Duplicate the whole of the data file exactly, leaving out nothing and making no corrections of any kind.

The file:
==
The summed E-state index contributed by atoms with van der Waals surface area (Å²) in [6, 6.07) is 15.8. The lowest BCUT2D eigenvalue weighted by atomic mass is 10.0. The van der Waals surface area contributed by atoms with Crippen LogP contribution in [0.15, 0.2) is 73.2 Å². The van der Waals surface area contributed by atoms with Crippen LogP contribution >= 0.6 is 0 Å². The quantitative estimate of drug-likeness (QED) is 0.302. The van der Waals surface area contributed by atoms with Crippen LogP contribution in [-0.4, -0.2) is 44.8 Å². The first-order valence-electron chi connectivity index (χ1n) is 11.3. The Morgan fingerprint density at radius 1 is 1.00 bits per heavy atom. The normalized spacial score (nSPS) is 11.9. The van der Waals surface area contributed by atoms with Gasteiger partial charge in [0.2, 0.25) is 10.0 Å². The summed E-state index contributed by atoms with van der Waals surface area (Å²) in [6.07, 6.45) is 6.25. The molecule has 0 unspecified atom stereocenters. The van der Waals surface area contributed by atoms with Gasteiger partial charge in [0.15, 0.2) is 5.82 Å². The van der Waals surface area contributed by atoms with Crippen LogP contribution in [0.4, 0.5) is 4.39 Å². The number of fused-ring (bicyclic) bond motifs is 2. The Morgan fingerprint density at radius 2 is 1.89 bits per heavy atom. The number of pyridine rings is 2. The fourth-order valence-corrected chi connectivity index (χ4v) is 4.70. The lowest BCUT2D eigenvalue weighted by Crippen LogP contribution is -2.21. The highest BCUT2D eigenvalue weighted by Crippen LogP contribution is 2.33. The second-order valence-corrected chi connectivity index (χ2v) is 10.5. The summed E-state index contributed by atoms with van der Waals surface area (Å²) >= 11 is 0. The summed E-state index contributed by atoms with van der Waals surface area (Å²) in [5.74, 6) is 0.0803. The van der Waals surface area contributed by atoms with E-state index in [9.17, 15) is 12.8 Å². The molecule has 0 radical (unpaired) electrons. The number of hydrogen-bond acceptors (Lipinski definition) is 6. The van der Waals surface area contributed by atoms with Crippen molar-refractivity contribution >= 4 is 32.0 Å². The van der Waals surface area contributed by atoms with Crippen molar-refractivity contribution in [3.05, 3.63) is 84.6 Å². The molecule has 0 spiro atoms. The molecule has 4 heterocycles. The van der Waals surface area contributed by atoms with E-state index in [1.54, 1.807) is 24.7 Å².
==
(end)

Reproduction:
The summed E-state index contributed by atoms with van der Waals surface area (Å²) in [6, 6.07) is 15.8. The lowest BCUT2D eigenvalue weighted by atomic mass is 10.0. The van der Waals surface area contributed by atoms with Crippen LogP contribution in [0.15, 0.2) is 73.2 Å². The van der Waals surface area contributed by atoms with Crippen LogP contribution >= 0.6 is 0 Å². The quantitative estimate of drug-likeness (QED) is 0.302. The van der Waals surface area contributed by atoms with Crippen LogP contribution in [-0.4, -0.2) is 44.8 Å². The first-order valence-electron chi connectivity index (χ1n) is 11.3. The Morgan fingerprint density at radius 1 is 1.00 bits per heavy atom. The normalized spacial score (nSPS) is 11.9. The van der Waals surface area contributed by atoms with Gasteiger partial charge in [0.2, 0.25) is 10.0 Å². The summed E-state index contributed by atoms with van der Waals surface area (Å²) in [6.07, 6.45) is 6.25. The molecule has 0 unspecified atom stereocenters. The van der Waals surface area contributed by atoms with Gasteiger partial charge in [0.15, 0.2) is 5.82 Å². The van der Waals surface area contributed by atoms with Crippen LogP contribution in [0.4, 0.5) is 4.39 Å². The number of fused-ring (bicyclic) bond motifs is 2. The Morgan fingerprint density at radius 2 is 1.89 bits per heavy atom. The number of pyridine rings is 2. The fourth-order valence-corrected chi connectivity index (χ4v) is 4.70. The lowest BCUT2D eigenvalue weighted by Crippen LogP contribution is -2.21. The highest BCUT2D eigenvalue weighted by Crippen LogP contribution is 2.33. The second-order valence-corrected chi connectivity index (χ2v) is 10.5. The summed E-state index contributed by atoms with van der Waals surface area (Å²) >= 11 is 0. The summed E-state index contributed by atoms with van der Waals surface area (Å²) in [5.74, 6) is 0.0803. The van der Waals surface area contributed by atoms with E-state index in [9.17, 15) is 12.8 Å². The molecule has 0 radical (unpaired) electrons. The number of hydrogen-bond acceptors (Lipinski definition) is 6. The van der Waals surface area contributed by atoms with Crippen molar-refractivity contribution >= 4 is 32.0 Å². The van der Waals surface area contributed by atoms with Crippen molar-refractivity contribution in [3.05, 3.63) is 84.6 Å². The molecule has 0 spiro atoms. The molecule has 4 heterocycles. The van der Waals surface area contributed by atoms with E-state index in [1.54, 1.807) is 24.7 Å².